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5 Things We Learned From Meek Mill’s New ‘Free Meek’ Documentary Series

"I wish I could tell 2017 Meek that he's gonna make it through," Meek Mill said to Billboard.

“I wish I could tell 2017 Meek that he’s gonna make it through,” Meek Mill said to Billboard.

Last night (August 1), in the midst of the media madness on the Free Meek red carpet premiere in NYC, the star rapper calmly stood and reflected on how he felt watching himself on-screen, pushing through the painful and grueling process of fighting for justice during his trial shown in his new documentary.

“These were just crazy road blocks in the middle of the road,” he continued. “But when you’re going through those road blocks, you can’t see your full vision ahead of you. But you made it through and times are so much better than they were. Keep going.”


Supporters, guests, and loved ones gathered at Ziegfeld Ballroom in New York City for the first look of the Free Meek documentary series, available exclusively on Amazon Prime. From friend and fellow artist, Trey Songz, to basketball’s favorite twins, Marcus and Markieff Morris, to owner of the patriots, Robert Kraft, a wide variety of supporters were under one roof to stand by Meek in celebration of the new release.  

Free Meek is a five-episode limited documentary series chronicles Meek Mill’s fight for exoneration in his legal case while exposing the broader flaws of the U.S. criminal justice system. The series takes viewers all the way back to his upbringing in North Philadelphia and brings them through a detailed journey up to present day.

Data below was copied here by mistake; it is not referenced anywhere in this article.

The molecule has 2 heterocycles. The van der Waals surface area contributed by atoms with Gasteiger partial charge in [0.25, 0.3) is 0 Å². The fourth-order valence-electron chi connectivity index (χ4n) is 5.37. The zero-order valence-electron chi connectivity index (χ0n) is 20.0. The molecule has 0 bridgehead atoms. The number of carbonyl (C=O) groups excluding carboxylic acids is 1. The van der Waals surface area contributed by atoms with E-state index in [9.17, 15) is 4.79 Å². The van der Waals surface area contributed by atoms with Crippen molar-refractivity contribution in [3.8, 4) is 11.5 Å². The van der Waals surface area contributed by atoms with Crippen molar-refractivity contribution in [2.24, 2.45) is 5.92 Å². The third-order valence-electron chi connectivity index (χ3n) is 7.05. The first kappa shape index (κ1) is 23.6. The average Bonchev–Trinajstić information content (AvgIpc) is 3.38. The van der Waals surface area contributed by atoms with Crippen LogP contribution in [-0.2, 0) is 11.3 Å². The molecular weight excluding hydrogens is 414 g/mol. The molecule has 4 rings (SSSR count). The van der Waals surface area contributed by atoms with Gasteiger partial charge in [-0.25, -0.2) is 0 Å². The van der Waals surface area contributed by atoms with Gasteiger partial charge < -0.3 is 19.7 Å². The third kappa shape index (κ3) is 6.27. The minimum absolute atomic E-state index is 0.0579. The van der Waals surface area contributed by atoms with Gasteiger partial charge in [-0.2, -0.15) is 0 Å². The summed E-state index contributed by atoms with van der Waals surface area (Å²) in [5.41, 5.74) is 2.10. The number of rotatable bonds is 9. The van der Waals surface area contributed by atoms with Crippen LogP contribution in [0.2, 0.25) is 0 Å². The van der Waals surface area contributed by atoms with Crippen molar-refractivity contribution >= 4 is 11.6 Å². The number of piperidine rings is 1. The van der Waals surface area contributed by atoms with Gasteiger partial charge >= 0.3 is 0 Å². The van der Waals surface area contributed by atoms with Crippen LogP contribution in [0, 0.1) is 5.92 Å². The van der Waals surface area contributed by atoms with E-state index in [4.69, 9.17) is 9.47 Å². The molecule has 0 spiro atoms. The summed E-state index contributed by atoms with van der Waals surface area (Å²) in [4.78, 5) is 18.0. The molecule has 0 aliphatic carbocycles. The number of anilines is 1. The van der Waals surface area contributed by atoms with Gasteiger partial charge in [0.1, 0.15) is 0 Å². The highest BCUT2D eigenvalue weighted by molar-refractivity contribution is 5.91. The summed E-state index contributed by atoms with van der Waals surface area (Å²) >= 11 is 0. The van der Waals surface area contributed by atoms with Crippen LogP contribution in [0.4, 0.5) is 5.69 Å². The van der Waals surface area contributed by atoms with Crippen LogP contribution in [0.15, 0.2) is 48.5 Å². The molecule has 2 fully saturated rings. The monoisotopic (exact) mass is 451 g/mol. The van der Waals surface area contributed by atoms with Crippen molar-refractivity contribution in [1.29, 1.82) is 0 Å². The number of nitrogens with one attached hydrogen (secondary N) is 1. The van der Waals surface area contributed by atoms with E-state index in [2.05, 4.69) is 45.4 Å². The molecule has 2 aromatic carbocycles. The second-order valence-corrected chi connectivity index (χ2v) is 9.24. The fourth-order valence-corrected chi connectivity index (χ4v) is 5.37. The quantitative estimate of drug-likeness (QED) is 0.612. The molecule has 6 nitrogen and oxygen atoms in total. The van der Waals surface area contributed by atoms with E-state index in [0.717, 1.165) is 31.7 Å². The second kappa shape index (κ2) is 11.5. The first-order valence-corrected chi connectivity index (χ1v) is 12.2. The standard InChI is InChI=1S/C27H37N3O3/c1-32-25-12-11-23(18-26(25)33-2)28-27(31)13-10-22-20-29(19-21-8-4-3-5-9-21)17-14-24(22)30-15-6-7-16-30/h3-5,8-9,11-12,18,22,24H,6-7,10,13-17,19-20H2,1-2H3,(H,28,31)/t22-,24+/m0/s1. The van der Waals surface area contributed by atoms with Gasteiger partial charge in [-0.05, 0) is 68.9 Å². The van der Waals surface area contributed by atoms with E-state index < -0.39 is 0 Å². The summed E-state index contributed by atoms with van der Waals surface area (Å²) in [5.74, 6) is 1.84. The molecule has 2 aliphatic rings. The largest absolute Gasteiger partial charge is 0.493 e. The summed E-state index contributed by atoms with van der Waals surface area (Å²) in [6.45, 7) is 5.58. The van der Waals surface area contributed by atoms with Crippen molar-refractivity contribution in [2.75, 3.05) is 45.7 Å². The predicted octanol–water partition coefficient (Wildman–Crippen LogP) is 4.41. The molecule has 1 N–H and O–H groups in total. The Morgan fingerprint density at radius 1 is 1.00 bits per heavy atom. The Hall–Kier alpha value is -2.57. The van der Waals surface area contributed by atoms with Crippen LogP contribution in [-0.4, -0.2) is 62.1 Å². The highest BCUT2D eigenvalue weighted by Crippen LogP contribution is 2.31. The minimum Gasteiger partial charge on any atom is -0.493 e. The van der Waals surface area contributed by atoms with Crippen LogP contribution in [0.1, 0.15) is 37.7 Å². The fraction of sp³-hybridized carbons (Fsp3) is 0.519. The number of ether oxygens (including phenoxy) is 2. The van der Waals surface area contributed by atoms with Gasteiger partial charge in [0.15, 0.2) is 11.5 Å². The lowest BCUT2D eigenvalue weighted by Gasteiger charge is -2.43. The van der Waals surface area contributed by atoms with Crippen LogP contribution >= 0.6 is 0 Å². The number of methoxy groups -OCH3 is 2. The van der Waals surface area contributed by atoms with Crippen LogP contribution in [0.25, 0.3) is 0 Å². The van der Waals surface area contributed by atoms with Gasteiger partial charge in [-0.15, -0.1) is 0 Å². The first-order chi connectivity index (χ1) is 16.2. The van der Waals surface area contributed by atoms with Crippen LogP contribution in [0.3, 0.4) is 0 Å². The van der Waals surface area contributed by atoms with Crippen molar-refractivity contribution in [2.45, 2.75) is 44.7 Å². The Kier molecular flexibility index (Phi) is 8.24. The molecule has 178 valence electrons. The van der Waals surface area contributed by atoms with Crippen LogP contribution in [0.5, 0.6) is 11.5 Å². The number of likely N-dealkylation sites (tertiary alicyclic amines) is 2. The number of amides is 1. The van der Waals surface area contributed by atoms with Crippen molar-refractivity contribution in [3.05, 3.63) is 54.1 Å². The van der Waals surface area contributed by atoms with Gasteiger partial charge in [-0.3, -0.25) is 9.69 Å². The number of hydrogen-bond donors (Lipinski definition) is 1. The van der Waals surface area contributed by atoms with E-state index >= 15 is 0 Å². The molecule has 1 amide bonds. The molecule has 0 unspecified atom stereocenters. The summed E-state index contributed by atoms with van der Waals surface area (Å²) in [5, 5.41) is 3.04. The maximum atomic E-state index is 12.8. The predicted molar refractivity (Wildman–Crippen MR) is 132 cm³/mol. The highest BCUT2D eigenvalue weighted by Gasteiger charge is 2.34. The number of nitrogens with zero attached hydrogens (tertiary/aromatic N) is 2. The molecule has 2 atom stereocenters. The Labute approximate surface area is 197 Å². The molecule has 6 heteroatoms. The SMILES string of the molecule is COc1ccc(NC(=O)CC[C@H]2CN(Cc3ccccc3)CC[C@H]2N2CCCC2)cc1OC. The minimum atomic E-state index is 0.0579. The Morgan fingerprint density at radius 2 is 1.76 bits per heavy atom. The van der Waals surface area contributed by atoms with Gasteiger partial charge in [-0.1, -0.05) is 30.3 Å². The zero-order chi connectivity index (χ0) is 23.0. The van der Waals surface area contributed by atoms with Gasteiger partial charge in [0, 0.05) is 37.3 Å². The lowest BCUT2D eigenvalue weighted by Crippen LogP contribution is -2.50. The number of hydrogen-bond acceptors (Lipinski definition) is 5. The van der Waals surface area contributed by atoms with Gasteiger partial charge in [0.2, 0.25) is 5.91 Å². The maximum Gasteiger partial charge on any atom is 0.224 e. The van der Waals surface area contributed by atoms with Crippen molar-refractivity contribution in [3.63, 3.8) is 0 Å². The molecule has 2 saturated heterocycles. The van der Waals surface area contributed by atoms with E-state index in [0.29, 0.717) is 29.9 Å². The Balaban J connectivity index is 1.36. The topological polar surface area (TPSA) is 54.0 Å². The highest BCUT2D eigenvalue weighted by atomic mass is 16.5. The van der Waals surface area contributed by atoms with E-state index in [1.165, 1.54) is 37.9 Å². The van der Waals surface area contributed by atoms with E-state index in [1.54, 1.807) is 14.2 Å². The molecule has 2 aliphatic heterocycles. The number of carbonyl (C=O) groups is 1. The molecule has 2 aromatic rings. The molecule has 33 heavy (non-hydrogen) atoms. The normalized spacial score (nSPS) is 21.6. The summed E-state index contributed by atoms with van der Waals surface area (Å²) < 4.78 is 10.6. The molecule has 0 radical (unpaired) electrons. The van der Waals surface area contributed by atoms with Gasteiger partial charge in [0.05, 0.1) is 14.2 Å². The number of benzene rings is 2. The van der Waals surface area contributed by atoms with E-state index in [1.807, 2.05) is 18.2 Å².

Here are five things we learned from the Free Meek documentary series:

Meek doesn’t remember the few days after he was released from prison

The day Meek Mill was finally released from prison felt like a dream — both a good one and a bad one. He was flown in a helicopter straight from the prison to the Philadelphia 76ers game that very night to ring the opening bell before the game, being bombarded by flurries of people who were celebrating his homecoming. Unfortunately, due to the shock of switching environments so suddenly, Meek can’t recall most of that celebratory time period. “Being locked in a cell for 24 hours, being inside for months at a time, then coming out to thousands of people around you — it was overwhelming,” he says in the documentary.

He even barely remembers seeing his son again for the first time in months. “There was the joy of being reunited with my son but I don’t even remember it. That footage of it, I’ve seen it and I’m like damn, I look happy there,” he says. “I barely remember being on the helicopter. It was just black out moments. They had me doing interviews the next day I got out of prison. All of it just felt like a dream to me.”


After a hearing, Judge Brinkley privately asked Meek Mill to remake Boyz II Men’s classic song, “On Bended Knee”

After his sentence hearing on September 5, 2016 due to travel violations, Judge Brinkley asked Meek Mill and Nicki Minaj to see them in her chambers. Out of earshot of all reporters and lawyers, Brinkley asks Meek Mill about doing a remake to Boyz II Men’s “On Bended Knee.”

“She asked me to shout out some important people like my mother, herself, Nicki,” Meek says. “I was astonished that a judge is even talking about doing a remake to a song. That was an eyebrow-raiser.”

Meek’s uncle recalls the moment Meek told him about this account right after it occurred. “He said, ‘I ain’t sellin’ out to nobody.’” Judge Brinkley denies this event ever occured.